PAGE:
In the book of Genesis, the verb “to weep” appears some fourteen times; the vast majority of the time that this verb is used, Joseph is its subject. While we all know the short verse, “And Jesus wept,” we might do well to remember that Joseph, as far as we know, wept a lot more.
A victim of his father’s favoritism, very nearly murdered by his brothers, sold into slavery by their hand, accused of rape, and wrongfully imprisoned–Joseph’s life was no cake walk. Somehow, at the end of his life, Joseph declares, “You intended to harm me, but God intended it all for good” (Gen. 50:20).
This verse preaches. Here is a man who, in the face of incredible suffering, embraces God’s sovereignty and submits Himself to His service. (It practically begs to be alliterated.)
But is it really so simple? Joseph, at the end of his suffering, comes to embrace God’s sovereign plan, yes. But this embrace came at the price of tears–many, many tears. The solace in God’s suffering that we preach and counsel and shepherd one another toward comes only after much sorrow. Thus, sorrow is something we must also embrace, if we are to embrace God’s sovereign purpose in our pain.
Yet, if this is the case, why have we forgotten the sorrow?
Why have we forbidden sadness? If there was ever a forbidden emotion in the church, it is sadness. Grief, sorrow, distress, depression, despair–you name it–we simply don’t talk about it. This is ironic, given that the Scriptures are laden with the accounts of men and women who, in the depths of despair, come to embrace God’s sovereignty on the other side of their sorrow.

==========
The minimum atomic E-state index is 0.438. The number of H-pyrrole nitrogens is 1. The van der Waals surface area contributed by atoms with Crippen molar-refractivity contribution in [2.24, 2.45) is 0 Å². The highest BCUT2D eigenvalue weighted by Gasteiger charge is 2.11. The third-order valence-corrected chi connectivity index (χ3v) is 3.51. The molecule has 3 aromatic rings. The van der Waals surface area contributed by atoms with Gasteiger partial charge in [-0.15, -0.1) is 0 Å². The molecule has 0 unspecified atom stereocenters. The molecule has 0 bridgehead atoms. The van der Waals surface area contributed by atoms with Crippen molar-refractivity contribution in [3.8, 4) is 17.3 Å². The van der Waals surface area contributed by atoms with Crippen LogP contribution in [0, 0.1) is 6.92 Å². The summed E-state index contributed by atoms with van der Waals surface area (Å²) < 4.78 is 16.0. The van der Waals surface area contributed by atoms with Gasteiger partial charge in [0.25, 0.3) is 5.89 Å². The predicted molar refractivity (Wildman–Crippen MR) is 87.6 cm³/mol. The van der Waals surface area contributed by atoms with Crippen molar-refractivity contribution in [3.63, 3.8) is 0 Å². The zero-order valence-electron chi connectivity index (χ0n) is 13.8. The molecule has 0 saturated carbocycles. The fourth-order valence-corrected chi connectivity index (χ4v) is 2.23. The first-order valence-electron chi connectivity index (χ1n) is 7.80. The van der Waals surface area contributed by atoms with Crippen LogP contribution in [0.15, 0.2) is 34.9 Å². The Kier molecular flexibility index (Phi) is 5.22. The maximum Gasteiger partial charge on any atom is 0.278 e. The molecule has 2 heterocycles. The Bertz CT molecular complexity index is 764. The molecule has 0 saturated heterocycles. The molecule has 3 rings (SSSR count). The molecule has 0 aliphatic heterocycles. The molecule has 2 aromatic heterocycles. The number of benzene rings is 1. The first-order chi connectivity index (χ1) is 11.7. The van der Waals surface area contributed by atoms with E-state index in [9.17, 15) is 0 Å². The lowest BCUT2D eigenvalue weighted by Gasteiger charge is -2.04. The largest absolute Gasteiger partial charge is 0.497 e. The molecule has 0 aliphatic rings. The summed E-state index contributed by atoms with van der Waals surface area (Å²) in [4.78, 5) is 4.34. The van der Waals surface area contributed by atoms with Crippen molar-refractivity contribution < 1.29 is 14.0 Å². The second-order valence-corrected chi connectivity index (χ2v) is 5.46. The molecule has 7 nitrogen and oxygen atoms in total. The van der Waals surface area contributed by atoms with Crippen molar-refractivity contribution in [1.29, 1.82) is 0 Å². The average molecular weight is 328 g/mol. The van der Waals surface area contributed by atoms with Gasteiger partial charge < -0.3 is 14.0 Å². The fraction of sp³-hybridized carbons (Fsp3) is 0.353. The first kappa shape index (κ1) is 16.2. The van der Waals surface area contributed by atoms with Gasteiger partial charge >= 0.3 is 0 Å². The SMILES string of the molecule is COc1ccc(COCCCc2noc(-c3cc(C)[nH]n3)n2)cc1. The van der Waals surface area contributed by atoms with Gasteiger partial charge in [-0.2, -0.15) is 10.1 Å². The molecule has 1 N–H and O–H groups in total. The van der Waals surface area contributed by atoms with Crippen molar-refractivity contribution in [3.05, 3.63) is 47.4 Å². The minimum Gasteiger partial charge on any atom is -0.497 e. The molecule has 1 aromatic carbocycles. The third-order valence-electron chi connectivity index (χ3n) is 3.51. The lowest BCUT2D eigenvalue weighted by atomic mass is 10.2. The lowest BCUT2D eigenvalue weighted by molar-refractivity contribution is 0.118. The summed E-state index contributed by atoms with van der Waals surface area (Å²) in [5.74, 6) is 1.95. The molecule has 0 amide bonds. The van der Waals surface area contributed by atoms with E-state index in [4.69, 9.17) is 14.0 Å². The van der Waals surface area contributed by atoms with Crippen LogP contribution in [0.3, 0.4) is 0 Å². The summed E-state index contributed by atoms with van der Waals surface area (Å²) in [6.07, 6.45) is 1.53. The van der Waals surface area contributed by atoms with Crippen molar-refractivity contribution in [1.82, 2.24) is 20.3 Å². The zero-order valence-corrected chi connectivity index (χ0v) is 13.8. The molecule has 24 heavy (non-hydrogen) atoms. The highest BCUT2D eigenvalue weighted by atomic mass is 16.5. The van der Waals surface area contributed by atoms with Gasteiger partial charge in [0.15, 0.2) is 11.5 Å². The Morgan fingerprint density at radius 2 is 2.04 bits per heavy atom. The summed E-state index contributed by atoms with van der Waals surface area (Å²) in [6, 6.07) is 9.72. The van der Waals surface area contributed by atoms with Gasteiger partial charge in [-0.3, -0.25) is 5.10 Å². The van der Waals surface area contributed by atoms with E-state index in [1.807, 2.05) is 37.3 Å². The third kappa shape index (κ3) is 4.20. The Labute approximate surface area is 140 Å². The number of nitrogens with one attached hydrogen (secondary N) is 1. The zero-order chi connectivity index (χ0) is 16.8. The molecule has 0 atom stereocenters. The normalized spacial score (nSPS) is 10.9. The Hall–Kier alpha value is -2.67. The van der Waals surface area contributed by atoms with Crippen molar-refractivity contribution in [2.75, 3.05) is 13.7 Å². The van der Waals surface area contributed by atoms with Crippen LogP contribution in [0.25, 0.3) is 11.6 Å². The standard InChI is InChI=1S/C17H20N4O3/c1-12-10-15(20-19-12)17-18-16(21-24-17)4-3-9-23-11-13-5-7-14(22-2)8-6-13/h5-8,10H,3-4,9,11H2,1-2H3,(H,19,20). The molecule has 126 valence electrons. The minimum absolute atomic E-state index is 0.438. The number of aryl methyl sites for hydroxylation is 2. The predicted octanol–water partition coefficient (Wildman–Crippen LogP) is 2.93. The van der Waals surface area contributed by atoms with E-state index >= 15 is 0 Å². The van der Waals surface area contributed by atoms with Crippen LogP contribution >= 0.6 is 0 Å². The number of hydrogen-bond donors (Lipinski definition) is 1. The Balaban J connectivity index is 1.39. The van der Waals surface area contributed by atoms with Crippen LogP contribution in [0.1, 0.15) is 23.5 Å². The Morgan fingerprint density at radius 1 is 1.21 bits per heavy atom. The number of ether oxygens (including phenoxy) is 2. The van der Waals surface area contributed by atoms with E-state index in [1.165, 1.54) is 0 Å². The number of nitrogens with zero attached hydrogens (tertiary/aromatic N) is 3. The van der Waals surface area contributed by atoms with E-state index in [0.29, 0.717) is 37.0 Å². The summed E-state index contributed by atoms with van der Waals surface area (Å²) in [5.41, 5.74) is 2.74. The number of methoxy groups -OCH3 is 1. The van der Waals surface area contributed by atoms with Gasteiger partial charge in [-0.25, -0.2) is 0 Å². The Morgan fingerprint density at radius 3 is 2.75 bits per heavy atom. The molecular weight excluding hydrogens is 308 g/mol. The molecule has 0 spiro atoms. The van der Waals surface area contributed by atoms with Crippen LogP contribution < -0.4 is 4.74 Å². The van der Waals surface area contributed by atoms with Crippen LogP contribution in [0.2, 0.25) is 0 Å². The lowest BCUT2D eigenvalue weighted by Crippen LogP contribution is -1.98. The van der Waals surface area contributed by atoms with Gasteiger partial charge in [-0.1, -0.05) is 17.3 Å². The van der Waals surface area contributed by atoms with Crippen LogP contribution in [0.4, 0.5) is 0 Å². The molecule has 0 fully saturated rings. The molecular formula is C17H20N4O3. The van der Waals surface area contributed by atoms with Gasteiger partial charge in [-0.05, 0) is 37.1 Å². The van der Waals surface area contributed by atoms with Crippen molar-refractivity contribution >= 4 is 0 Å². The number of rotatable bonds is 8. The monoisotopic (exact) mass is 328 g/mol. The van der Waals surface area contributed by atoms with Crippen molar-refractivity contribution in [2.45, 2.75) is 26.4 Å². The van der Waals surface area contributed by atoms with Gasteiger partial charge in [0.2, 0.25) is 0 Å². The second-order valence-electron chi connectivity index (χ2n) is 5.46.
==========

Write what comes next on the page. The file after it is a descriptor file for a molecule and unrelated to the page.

The vast majority of the Psalms deal with sorrow and suffering; Job gets forty-odd chapters to his arguments about suffering before he comes to understand his pain; Habakkuk wrestles with God; Jeremiah writes a whole book of Lamentations; Paul frequently cites his suffering for the sake of the Gospel. Even our Lord is known as a “Man of Sorrows.”
So why the taboo on sorrow?
The reasons are many, but the most important is simple: we’re afraid of sorrow. We simply can’t handle it; we just don’t know what to do. When a friend finds their lives destroyed by cancer, grieved by the death of a child, or wrecked by a spouse’s adultery, we simply don’t know what to do with ourselves.
Raised in a culture of Evangelicalism that has an answer for everything, we freeze when we don’t have an answer for the most personal and important of all questions: “Where is God when I hurt?” In the face of this question, we flee; as we run, we throw stock phrases and verses over our shoulders hoping to find an atheist, an agnostic, anyone that has questions we can actually answer.
This response is rather silly, because the Scriptures don’t need us to have answers for our friends who feel sad, Instead, the Scriptures tell us that our best response is remaining present, if silent, with our sad friend. When Job’s life bottoms out, his friends come to him and sit with him in compassionate, loving silence. (And it’s only when they start talking that things go wrong.)
Silence may be the best gift we have to offer our sad friends, but not a silence that turns a deaf ear to our friends’ pain. No, what our sad friends need is a robust silence, a sturdy quiet, and a hearty embrace that says, as Gandalf once did, “I will not say ‘Do not weep,’ for not all tears are an evil.”
I wrote this post for the folks over at Thrive80, who helped me publish Unfriend Yourself. This post is part of a series promoting Rhett Smith’s (@rhetter) new book The Anxious Christian: Can God Use Your Anxiety for Good? This blog is a compilation of some really fantastic Millennial writers (many are my friends) and I think you’d be silly not to spend the rest of your day reading some of their stuff.